Ginch: Thanks for that info and link. I have one of these nuts I got from SIP/DRT a while back but never used, #11351940. Scootermercato sells what appears to be the same one... both retail approx $10. SIP has another option without the washer for 1/3 the price.... I'm sure there are others out there
I wonder if these are actually true "Jet Nuts" as they come with a toothed lock washer. Or are they simply machined "flange nuts" with NO self locking characteristics...
Some more detailed information about the Jet/K nut and how it achieves the self locking through Eliptical offset on part of the threads., As you said Ginch!
Jet-Nut / K-Nut - from wiki
A jet nut, also known as a k-nut, is a special type of hex locknut that is commonly used in the aerospace and automotive racing industries.
It has a flange on one end of the nut, the hex is smaller than a standard sized hex nut, and it is shorter than a standard hex nut. It achieves its locking action by using an elliptical offset on the un-flanged end of the nut.
Elliptical offset nuts
Elliptical offset nuts is a catch-all category that encompasses designs known as oval locknuts or non-slotted hex locknuts,. The salient feature is that the threadform has been deformed at one end so that the threads are no longer perfectly circular. The deformed end is usually shaped into an ellipse or obround triangle. These are known as one-way nuts as the nut may be easily started on the male fastener from the bottom non-deformed portion, but are practically impossible to start from the deformed end. As the male fastener reaches the deformed section it stretches the threads of the nut elastically back into a circle. This action increases the friction between the nut and the fastener greatly and creates the locking action. Due to the elastic nature of the deformation the nuts can be reused indefinitely.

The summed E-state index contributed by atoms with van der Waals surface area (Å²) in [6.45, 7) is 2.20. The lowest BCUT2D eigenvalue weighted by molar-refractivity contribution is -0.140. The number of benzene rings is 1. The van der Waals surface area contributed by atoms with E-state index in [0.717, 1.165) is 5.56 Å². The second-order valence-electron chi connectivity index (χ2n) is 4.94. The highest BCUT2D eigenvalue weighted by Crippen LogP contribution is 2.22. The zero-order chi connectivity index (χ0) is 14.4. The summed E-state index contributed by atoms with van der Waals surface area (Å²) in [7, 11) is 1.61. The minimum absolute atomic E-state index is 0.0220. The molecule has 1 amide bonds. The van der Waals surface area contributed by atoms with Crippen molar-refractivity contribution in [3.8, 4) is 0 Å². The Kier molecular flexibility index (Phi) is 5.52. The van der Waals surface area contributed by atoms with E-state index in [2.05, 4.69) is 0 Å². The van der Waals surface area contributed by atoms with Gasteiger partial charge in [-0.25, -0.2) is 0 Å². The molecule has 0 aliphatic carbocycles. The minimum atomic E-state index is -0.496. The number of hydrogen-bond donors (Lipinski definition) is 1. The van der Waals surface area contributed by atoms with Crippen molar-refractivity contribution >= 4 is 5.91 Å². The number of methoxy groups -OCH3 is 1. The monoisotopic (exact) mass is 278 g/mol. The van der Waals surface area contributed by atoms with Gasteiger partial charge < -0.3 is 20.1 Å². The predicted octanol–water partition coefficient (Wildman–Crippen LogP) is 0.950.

Reusing Locking Nuts
The FAA has issued guidelines on the reuse of locking nuts. Specific recommendations have been published for larger sizes (7/16-20 and up), but the general rule is that you should not be able to turn the nut by hand once the locking portion engages the male threads. If you can turn the nut with your fingers, it must be replaced. When in doubt, replace!
On a slightly different note: digging into thread locking/bolt lossening on Boltscience.com. Interesting stuff for a Geek if you want to dive in deep! Basicly they say that split-ring washers do NOT help secure a nut, and actually cause it to fail sooner than just a plain nut alone. This is only preliminary research. Not thinking specifically for the clutch, just general purpose info for those who want to dig deeper. I think I shall